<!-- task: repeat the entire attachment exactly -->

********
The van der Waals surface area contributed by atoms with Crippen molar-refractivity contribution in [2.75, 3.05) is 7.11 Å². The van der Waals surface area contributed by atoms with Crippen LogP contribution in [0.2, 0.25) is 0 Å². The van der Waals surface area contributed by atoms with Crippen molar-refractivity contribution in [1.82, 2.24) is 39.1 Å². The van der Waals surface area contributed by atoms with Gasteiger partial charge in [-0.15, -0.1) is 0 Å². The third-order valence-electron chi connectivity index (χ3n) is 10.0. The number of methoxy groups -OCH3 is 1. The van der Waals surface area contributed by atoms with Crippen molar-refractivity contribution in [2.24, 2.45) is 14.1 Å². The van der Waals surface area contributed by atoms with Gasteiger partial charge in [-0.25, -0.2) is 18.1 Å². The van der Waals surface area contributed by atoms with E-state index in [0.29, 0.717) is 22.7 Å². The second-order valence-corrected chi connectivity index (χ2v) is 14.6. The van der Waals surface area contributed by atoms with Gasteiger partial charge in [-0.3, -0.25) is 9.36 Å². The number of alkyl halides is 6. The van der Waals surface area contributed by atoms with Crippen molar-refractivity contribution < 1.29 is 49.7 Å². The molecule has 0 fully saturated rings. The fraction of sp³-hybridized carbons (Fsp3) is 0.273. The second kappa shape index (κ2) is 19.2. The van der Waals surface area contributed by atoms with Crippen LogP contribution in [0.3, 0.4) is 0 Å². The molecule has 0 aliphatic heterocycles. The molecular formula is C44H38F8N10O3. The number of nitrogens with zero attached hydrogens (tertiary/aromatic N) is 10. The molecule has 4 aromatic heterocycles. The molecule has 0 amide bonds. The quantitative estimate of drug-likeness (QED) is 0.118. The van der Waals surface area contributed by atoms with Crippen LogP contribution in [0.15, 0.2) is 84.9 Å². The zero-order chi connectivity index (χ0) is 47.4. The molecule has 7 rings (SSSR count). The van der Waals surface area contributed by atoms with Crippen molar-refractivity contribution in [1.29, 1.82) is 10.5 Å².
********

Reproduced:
The van der Waals surface area contributed by atoms with Crippen molar-refractivity contribution in [2.75, 3.05) is 7.11 Å². The van der Waals surface area contributed by atoms with Crippen LogP contribution in [0.2, 0.25) is 0 Å². The van der Waals surface area contributed by atoms with Crippen molar-refractivity contribution in [1.82, 2.24) is 39.1 Å². The van der Waals surface area contributed by atoms with Gasteiger partial charge in [-0.15, -0.1) is 0 Å². The third-order valence-electron chi connectivity index (χ3n) is 10.0. The number of methoxy groups -OCH3 is 1. The van der Waals surface area contributed by atoms with Crippen molar-refractivity contribution in [2.24, 2.45) is 14.1 Å². The van der Waals surface area contributed by atoms with Gasteiger partial charge in [-0.25, -0.2) is 18.1 Å². The van der Waals surface area contributed by atoms with E-state index in [0.29, 0.717) is 22.7 Å². The second-order valence-corrected chi connectivity index (χ2v) is 14.6. The van der Waals surface area contributed by atoms with Gasteiger partial charge in [-0.3, -0.25) is 9.36 Å². The number of alkyl halides is 6. The van der Waals surface area contributed by atoms with Crippen molar-refractivity contribution < 1.29 is 49.7 Å². The molecule has 0 fully saturated rings. The fraction of sp³-hybridized carbons (Fsp3) is 0.273. The second kappa shape index (κ2) is 19.2. The van der Waals surface area contributed by atoms with Crippen LogP contribution in [0.3, 0.4) is 0 Å². The molecule has 0 aliphatic heterocycles. The molecular formula is C44H38F8N10O3. The number of nitrogens with zero attached hydrogens (tertiary/aromatic N) is 10. The molecule has 4 aromatic heterocycles. The molecule has 0 amide bonds. The quantitative estimate of drug-likeness (QED) is 0.118. The van der Waals surface area contributed by atoms with Crippen LogP contribution in [0.15, 0.2) is 84.9 Å². The zero-order chi connectivity index (χ0) is 47.4. The molecule has 7 rings (SSSR count). The van der Waals surface area contributed by atoms with Crippen molar-refractivity contribution in [1.29, 1.82) is 10.5 Å².